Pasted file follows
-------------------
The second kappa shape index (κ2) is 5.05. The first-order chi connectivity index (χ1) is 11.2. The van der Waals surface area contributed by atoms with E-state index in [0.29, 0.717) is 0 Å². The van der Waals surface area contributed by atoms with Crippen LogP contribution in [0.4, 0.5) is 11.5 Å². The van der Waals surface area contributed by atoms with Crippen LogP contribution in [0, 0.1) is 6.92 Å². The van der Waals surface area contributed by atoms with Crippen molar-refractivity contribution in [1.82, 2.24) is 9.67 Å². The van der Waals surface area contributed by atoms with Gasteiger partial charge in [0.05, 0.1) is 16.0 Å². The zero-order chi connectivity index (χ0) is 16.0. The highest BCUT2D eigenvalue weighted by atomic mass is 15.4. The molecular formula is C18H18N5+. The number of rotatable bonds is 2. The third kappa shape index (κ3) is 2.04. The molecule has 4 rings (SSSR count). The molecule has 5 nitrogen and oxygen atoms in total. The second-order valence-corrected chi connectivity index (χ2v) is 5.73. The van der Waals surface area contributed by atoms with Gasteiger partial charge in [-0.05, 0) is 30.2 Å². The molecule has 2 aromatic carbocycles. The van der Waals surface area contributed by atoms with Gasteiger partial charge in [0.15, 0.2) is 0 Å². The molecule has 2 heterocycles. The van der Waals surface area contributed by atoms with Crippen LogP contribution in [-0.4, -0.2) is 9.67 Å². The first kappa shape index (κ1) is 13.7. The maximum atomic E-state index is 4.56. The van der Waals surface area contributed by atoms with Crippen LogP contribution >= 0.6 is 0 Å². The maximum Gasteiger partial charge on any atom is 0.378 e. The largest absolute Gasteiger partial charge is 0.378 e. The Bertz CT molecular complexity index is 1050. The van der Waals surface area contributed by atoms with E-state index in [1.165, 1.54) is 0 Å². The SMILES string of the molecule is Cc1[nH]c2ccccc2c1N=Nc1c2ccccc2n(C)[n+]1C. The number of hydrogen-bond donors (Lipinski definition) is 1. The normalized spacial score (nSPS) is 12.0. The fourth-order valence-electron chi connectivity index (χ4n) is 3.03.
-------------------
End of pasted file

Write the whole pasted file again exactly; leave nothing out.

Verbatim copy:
The second kappa shape index (κ2) is 5.05. The first-order chi connectivity index (χ1) is 11.2. The van der Waals surface area contributed by atoms with E-state index in [0.29, 0.717) is 0 Å². The van der Waals surface area contributed by atoms with Crippen LogP contribution in [0.4, 0.5) is 11.5 Å². The van der Waals surface area contributed by atoms with Crippen LogP contribution in [0, 0.1) is 6.92 Å². The van der Waals surface area contributed by atoms with Crippen molar-refractivity contribution in [1.82, 2.24) is 9.67 Å². The van der Waals surface area contributed by atoms with Gasteiger partial charge in [0.05, 0.1) is 16.0 Å². The zero-order chi connectivity index (χ0) is 16.0. The highest BCUT2D eigenvalue weighted by atomic mass is 15.4. The molecular formula is C18H18N5+. The number of rotatable bonds is 2. The third kappa shape index (κ3) is 2.04. The molecule has 4 rings (SSSR count). The molecule has 5 nitrogen and oxygen atoms in total. The second-order valence-corrected chi connectivity index (χ2v) is 5.73. The van der Waals surface area contributed by atoms with Gasteiger partial charge in [-0.05, 0) is 30.2 Å². The molecule has 2 aromatic carbocycles. The van der Waals surface area contributed by atoms with Gasteiger partial charge in [0.15, 0.2) is 0 Å². The molecule has 2 heterocycles. The van der Waals surface area contributed by atoms with Crippen LogP contribution in [-0.4, -0.2) is 9.67 Å². The first kappa shape index (κ1) is 13.7. The maximum atomic E-state index is 4.56. The van der Waals surface area contributed by atoms with Crippen LogP contribution >= 0.6 is 0 Å². The maximum Gasteiger partial charge on any atom is 0.378 e. The largest absolute Gasteiger partial charge is 0.378 e. The Bertz CT molecular complexity index is 1050. The van der Waals surface area contributed by atoms with E-state index in [1.165, 1.54) is 0 Å². The SMILES string of the molecule is Cc1[nH]c2ccccc2c1N=Nc1c2ccccc2n(C)[n+]1C. The number of hydrogen-bond donors (Lipinski definition) is 1. The normalized spacial score (nSPS) is 12.0. The fourth-order valence-electron chi connectivity index (χ4n) is 3.03.